Maas’ research gave her a new appreciation for the G-Man.

Maas Media

How a local filmmaker rediscovered Seattle’s soul.

For Jennifer Maas, 2009 was a pretty good year. As co-producer of Lynn Shelton’s breakout indie hit Humpday, Maas had the good fortune of attending the Sundance and Cannes film festivals. But more important, she put the finishing touches on a film of her own, Wheedle’s Groove, wrapping up five years of documenting Seattle’s forgotten soul scene. As her film makes the rounds of various festivals, SW caught up with Maas to chat about the film and how this project changed her opinion of Kenny G.

SW: What was it about the subject of Wheedle’s Groove that begged you to examine it in-depth?

Maas: Honestly, it was half a sense of injustice and half naivete. When I heard the story, I just thought obviously this needs to be told. Growing up, I equated Seattle with rock. To find out that Seattle had this amazing past and that there seemed to be no official record of it made me feel like I had to do this project.

Wheedle’s Groove is narrated by the great Sir Mix-a-Lot, whom you also interviewed for the film. What made him an ideal candidate for narration?

In our interview, he was able to paint a picture of the Central District neighborhood better than anyone else. We had seen The Heart of the Game, narrated by Ludacris, and Mix-a-Lot seemed like a perfect choice for our film.

In doing this film, you got to interview some incredible people, including Quincy Jones and Philip Woo. But I have to ask: What was it like meeting Kenny G? Are you a fan of his music now?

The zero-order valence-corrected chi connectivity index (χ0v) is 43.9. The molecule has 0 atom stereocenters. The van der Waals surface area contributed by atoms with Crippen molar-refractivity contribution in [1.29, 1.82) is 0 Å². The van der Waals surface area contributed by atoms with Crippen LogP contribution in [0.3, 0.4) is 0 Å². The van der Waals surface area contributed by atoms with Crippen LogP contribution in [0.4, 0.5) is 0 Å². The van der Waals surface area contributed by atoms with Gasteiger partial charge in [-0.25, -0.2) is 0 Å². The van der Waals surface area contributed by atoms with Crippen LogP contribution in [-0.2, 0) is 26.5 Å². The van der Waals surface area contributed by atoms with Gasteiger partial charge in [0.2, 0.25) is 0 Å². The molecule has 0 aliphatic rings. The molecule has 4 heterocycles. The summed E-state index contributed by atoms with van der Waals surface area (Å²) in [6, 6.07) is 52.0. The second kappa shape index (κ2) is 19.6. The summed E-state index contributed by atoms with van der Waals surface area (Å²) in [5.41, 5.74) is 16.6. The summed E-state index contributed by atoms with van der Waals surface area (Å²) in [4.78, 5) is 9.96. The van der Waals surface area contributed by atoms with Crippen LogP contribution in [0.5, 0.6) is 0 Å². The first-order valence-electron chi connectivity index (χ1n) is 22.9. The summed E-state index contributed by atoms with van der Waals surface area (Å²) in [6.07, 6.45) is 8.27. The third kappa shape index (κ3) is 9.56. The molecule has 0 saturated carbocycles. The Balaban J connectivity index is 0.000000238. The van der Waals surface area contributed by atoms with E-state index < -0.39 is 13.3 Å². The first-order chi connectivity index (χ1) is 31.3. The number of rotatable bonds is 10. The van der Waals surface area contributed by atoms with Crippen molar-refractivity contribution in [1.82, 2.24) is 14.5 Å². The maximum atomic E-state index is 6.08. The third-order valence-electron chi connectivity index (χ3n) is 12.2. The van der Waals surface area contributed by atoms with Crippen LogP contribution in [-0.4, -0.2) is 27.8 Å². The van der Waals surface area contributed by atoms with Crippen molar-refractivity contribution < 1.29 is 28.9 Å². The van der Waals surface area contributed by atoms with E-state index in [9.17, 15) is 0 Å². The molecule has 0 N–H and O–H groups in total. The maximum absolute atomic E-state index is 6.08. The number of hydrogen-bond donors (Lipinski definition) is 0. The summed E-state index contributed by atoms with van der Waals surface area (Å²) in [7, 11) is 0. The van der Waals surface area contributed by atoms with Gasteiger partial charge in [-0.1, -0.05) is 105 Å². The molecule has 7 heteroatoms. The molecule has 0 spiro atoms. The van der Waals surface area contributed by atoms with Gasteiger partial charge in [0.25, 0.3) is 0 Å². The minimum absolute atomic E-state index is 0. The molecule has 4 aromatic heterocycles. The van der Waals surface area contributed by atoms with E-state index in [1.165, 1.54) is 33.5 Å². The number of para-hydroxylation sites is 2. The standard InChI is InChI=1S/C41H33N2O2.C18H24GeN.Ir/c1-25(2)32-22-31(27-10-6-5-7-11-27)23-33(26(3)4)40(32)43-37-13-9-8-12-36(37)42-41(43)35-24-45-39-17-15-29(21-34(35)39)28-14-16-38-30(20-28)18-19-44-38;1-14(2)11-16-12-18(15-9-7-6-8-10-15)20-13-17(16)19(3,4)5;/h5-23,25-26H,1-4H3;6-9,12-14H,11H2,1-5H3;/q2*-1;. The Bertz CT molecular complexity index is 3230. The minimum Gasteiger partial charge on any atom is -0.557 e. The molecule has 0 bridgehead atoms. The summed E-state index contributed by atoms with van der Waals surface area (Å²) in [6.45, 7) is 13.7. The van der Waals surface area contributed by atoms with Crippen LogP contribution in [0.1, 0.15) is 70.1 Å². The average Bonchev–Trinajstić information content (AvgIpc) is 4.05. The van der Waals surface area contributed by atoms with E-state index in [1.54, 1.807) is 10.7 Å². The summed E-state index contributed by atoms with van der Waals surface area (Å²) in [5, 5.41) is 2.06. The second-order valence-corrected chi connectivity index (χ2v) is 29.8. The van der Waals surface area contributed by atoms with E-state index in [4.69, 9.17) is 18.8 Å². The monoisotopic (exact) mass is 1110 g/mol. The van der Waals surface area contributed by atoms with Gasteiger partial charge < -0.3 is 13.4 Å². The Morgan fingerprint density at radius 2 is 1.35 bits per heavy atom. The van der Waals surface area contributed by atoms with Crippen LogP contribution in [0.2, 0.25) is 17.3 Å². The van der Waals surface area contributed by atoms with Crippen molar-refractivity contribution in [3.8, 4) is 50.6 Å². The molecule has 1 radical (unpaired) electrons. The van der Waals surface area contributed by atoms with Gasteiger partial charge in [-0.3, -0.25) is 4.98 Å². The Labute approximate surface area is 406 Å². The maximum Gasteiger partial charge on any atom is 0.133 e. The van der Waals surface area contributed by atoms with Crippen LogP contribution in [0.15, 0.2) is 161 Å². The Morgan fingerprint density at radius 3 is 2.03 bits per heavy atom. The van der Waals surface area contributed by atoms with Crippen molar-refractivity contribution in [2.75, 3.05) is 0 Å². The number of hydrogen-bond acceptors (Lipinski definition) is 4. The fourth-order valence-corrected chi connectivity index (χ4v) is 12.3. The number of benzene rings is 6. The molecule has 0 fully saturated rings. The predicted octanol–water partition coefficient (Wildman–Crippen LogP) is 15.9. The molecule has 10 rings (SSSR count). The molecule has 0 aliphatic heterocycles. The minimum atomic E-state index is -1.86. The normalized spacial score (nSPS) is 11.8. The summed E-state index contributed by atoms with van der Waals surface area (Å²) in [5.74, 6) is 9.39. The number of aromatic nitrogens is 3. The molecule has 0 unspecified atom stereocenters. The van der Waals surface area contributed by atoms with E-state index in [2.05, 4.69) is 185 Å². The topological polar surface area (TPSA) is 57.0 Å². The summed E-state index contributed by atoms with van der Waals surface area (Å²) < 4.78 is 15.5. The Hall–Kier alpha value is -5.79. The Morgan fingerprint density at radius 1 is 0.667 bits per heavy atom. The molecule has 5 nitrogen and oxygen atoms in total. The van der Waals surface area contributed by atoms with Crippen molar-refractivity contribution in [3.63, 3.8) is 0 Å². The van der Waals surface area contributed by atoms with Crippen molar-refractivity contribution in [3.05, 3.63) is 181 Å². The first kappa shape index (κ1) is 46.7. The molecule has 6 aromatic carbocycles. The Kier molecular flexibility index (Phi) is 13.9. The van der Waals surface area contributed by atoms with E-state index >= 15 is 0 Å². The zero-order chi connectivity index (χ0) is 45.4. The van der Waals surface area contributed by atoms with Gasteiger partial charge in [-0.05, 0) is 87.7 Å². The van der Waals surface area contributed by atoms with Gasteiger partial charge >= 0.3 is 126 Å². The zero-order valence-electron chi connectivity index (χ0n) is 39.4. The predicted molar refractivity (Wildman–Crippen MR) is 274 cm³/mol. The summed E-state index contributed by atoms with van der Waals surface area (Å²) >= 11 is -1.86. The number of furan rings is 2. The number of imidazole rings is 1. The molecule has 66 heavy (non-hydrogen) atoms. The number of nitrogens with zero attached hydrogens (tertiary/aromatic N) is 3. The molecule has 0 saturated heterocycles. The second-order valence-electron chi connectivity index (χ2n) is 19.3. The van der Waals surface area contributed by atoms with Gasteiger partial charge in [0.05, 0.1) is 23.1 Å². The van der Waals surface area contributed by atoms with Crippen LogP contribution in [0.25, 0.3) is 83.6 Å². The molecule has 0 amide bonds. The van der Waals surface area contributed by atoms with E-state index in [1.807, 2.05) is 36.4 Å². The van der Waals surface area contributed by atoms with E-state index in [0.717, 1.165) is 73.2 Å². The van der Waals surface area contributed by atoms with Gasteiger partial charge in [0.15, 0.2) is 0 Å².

My relationship to his music really has changed over the course of this project. There really is a direct line from the early-1970s R&B that’s more palatable to our generation to the music that Kenny G makes. A whole bunch of those people who were listening to Sly & the Family Stone in the early ’70s moved on to Quiet Storm in the late ’70s and then started listening to smooth jazz in the early ’80s. It’s hard for us to see that lineage, but it’s definitely there for the people who came up with it. Also, he is a phenomenal player. I heard that his next album might be a return to his roots, which I can’t wait to hear!

Wheedle’s Groove recently won the Audience Award at the Indie Memphis Film Festival. What else is in store for it? Any word on a Seattle premiere?

We are doing our festival year right now, and have a bunch of dates starting to line up. We will be premiering in Seattle sometime in the spring, but we’re playing at a great festival in Portland called Reel Music in January. Now that we’ve finished the film, we still need to raise money to pay for the archival footage and music licensing.

Your film is about Seattle’s soul. But the late Doug Sahm once sang, “You can’t be from Texas if you don’t got a lotta soul.” Since you’re actually from Texas, can you tell me why this is? What’s in the soil down there?

The real question is, what’s in the queso?

music@seattleweekly.com

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